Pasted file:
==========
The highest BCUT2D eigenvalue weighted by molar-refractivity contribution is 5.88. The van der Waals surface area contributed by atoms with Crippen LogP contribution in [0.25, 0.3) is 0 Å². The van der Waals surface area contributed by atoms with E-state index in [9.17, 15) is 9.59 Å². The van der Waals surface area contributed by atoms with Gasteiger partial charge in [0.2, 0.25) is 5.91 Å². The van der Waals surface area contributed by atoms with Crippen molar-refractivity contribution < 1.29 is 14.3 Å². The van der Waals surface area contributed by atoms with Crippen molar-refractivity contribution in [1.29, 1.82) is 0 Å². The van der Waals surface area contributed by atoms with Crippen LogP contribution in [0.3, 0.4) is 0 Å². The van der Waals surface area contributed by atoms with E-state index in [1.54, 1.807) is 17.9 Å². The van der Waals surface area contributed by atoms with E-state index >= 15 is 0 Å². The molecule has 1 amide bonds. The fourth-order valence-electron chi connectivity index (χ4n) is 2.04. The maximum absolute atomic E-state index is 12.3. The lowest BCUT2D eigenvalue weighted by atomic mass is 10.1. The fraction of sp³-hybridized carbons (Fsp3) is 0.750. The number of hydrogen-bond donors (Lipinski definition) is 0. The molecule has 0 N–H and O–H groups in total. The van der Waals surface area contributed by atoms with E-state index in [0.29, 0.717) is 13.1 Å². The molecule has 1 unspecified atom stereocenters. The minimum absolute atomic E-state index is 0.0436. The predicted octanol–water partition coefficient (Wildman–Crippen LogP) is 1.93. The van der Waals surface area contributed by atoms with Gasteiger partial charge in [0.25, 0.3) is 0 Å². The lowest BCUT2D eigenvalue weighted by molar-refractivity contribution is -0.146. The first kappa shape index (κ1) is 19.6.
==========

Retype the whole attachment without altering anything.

The highest BCUT2D eigenvalue weighted by molar-refractivity contribution is 5.88. The van der Waals surface area contributed by atoms with Crippen LogP contribution in [0.25, 0.3) is 0 Å². The van der Waals surface area contributed by atoms with E-state index in [9.17, 15) is 9.59 Å². The van der Waals surface area contributed by atoms with Gasteiger partial charge in [0.2, 0.25) is 5.91 Å². The van der Waals surface area contributed by atoms with Crippen molar-refractivity contribution < 1.29 is 14.3 Å². The van der Waals surface area contributed by atoms with Crippen molar-refractivity contribution in [1.29, 1.82) is 0 Å². The van der Waals surface area contributed by atoms with Crippen LogP contribution in [0.3, 0.4) is 0 Å². The van der Waals surface area contributed by atoms with E-state index in [1.54, 1.807) is 17.9 Å². The van der Waals surface area contributed by atoms with E-state index >= 15 is 0 Å². The molecule has 1 amide bonds. The fourth-order valence-electron chi connectivity index (χ4n) is 2.04. The maximum absolute atomic E-state index is 12.3. The lowest BCUT2D eigenvalue weighted by atomic mass is 10.1. The fraction of sp³-hybridized carbons (Fsp3) is 0.750. The number of hydrogen-bond donors (Lipinski definition) is 0. The molecule has 0 N–H and O–H groups in total. The van der Waals surface area contributed by atoms with E-state index in [0.29, 0.717) is 13.1 Å². The molecule has 1 unspecified atom stereocenters. The minimum absolute atomic E-state index is 0.0436. The predicted octanol–water partition coefficient (Wildman–Crippen LogP) is 1.93. The van der Waals surface area contributed by atoms with Gasteiger partial charge in [0.25, 0.3) is 0 Å². The lowest BCUT2D eigenvalue weighted by molar-refractivity contribution is -0.146. The first kappa shape index (κ1) is 19.6.